GEORGE CARLIN brings his seven famous words - and the rest of the dictionary - when he performs Saturday, May 3, at the Stamford Center for the Arts in Stamford, CT.

EILEEN FULTON welcomes Spring, the season of change with the many moods it brings singing songs of Duke Ellington, Jules Styne, Jacques Brel, George Gershwin, Billy Barnes and many more. Eileen Fulton is best known for being the first Bad Girl on television, when she created the role of Lisa Miller on the CBS Soap Opera As The World Turns in 1960. There was a time when she was appearing simultaneously on Broadway, off-Broadway and on the soap. We're not sure if that qualifies for the Guinness Book of World Records - however - at one point Fulton worked mornings at As The World Turns, afternoons in matinee presentations of Who's Afraid of Virginia Woolf? on Broadway, and evenings in the Off Broadway musical The Fantasticks. Compared to that, she has really slowed down. At Feinstein's in NYC she'll only be doing one show a night April 27-28.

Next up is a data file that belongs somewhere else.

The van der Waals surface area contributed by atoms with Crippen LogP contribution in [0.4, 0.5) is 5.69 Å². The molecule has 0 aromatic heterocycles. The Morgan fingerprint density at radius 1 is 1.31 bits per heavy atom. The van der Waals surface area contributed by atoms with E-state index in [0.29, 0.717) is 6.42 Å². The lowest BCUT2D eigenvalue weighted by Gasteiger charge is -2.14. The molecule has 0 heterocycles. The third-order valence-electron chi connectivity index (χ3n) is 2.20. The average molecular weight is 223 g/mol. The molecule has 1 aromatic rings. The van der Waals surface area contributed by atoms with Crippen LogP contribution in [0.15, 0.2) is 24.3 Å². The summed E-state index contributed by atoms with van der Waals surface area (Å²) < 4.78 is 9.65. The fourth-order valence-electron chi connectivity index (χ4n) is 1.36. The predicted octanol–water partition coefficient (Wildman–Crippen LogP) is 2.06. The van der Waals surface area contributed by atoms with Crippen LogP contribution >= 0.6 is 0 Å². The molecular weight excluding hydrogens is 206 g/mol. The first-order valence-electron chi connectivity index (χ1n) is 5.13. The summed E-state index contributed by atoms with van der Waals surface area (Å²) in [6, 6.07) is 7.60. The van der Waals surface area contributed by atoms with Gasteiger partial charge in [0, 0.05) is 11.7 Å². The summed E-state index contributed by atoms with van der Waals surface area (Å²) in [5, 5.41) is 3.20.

NICCOLETTE GOULET the only daughter of the late Tony Award winning performer Robert Goulet, and his first wife actress Louise Longmore, died April 17, 2008 in Las Vegas of breast cancer. Niccolette was 51.

An actress and singer, Niccolette was born June 5, 1956 in Toronto, Canada. She is survived by her mother Louise and her step-father, Andy; her former husband, Tim Fowler; three children; Jordan, Solange and Dee; two half-brothers Christopher and Michael Goulet. Services were held last week in Las Vegas.

Her father died October 30, 2007. He had been awaiting a lung transplant at Cedars-Sinai Medical Center in Los Angeles.

Next Column: May 4, 2008
Copyright: April 27, 2008. All Rights Reserved. Reviews, Interviews, Commentary, Photographs or Graphics from any Broadway To Vegas (TM) columns may not be published, broadcast, rewritten, utilized as leads, or used in any manner without permission, compensation/credit.
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Laura Deni